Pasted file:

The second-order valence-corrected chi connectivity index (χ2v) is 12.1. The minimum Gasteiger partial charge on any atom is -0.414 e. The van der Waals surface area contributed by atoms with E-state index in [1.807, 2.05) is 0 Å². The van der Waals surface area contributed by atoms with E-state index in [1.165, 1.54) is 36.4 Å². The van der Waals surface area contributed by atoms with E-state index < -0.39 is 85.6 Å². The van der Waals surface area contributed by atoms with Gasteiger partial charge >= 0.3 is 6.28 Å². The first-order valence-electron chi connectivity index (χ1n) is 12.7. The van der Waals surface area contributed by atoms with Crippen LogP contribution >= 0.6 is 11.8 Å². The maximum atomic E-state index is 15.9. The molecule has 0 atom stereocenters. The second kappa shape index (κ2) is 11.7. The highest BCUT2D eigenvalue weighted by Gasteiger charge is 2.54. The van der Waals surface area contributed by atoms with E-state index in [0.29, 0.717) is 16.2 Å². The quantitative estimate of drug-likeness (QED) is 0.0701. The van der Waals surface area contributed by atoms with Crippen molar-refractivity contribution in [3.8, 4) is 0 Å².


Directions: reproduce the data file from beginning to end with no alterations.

The second-order valence-corrected chi connectivity index (χ2v) is 12.1. The minimum Gasteiger partial charge on any atom is -0.414 e. The van der Waals surface area contributed by atoms with E-state index in [1.807, 2.05) is 0 Å². The van der Waals surface area contributed by atoms with E-state index in [1.165, 1.54) is 36.4 Å². The van der Waals surface area contributed by atoms with E-state index < -0.39 is 85.6 Å². The van der Waals surface area contributed by atoms with Gasteiger partial charge >= 0.3 is 6.28 Å². The first-order valence-electron chi connectivity index (χ1n) is 12.7. The van der Waals surface area contributed by atoms with Crippen LogP contribution >= 0.6 is 11.8 Å². The maximum atomic E-state index is 15.9. The molecule has 0 atom stereocenters. The second kappa shape index (κ2) is 11.7. The highest BCUT2D eigenvalue weighted by Gasteiger charge is 2.54. The van der Waals surface area contributed by atoms with E-state index in [0.29, 0.717) is 16.2 Å². The quantitative estimate of drug-likeness (QED) is 0.0701. The van der Waals surface area contributed by atoms with Crippen molar-refractivity contribution in [3.8, 4) is 0 Å².